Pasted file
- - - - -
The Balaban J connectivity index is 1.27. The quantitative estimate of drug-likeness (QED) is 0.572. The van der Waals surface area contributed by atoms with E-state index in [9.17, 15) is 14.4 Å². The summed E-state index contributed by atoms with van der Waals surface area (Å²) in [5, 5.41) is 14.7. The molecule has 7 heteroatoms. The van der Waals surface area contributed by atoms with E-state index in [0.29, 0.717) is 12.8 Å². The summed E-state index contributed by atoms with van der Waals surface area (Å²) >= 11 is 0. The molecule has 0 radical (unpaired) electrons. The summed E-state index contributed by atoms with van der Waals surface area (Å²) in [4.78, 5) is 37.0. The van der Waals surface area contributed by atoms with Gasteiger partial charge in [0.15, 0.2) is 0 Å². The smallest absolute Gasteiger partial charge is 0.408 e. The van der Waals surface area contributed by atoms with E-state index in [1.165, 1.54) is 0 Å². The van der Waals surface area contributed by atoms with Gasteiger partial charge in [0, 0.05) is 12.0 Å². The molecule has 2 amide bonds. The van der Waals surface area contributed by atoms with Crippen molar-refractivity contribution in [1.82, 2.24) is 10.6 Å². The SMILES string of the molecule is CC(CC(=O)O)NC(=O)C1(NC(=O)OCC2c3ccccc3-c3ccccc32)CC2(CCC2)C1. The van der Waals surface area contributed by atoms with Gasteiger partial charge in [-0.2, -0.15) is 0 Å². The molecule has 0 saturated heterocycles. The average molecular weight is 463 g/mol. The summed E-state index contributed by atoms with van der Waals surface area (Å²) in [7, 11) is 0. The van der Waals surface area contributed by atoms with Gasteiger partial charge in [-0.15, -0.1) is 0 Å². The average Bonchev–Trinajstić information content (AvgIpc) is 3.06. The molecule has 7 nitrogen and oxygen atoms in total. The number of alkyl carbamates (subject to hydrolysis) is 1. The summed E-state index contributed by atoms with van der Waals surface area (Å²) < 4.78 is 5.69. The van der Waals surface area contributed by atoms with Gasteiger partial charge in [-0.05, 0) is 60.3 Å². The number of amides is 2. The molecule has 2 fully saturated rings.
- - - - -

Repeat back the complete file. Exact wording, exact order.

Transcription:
The Balaban J connectivity index is 1.27. The quantitative estimate of drug-likeness (QED) is 0.572. The van der Waals surface area contributed by atoms with E-state index in [9.17, 15) is 14.4 Å². The summed E-state index contributed by atoms with van der Waals surface area (Å²) in [5, 5.41) is 14.7. The molecule has 7 heteroatoms. The van der Waals surface area contributed by atoms with E-state index in [0.29, 0.717) is 12.8 Å². The summed E-state index contributed by atoms with van der Waals surface area (Å²) >= 11 is 0. The molecule has 0 radical (unpaired) electrons. The summed E-state index contributed by atoms with van der Waals surface area (Å²) in [4.78, 5) is 37.0. The van der Waals surface area contributed by atoms with Gasteiger partial charge in [0.15, 0.2) is 0 Å². The smallest absolute Gasteiger partial charge is 0.408 e. The van der Waals surface area contributed by atoms with E-state index in [1.165, 1.54) is 0 Å². The van der Waals surface area contributed by atoms with Gasteiger partial charge in [0, 0.05) is 12.0 Å². The molecule has 2 amide bonds. The van der Waals surface area contributed by atoms with Crippen molar-refractivity contribution in [1.82, 2.24) is 10.6 Å². The SMILES string of the molecule is CC(CC(=O)O)NC(=O)C1(NC(=O)OCC2c3ccccc3-c3ccccc32)CC2(CCC2)C1. The van der Waals surface area contributed by atoms with Gasteiger partial charge in [-0.2, -0.15) is 0 Å². The molecule has 0 saturated heterocycles. The average molecular weight is 463 g/mol. The summed E-state index contributed by atoms with van der Waals surface area (Å²) in [7, 11) is 0. The van der Waals surface area contributed by atoms with Gasteiger partial charge in [-0.15, -0.1) is 0 Å². The average Bonchev–Trinajstić information content (AvgIpc) is 3.06. The molecule has 7 nitrogen and oxygen atoms in total. The number of alkyl carbamates (subject to hydrolysis) is 1. The summed E-state index contributed by atoms with van der Waals surface area (Å²) < 4.78 is 5.69. The van der Waals surface area contributed by atoms with Gasteiger partial charge in [-0.05, 0) is 60.3 Å². The number of amides is 2. The molecule has 2 fully saturated rings.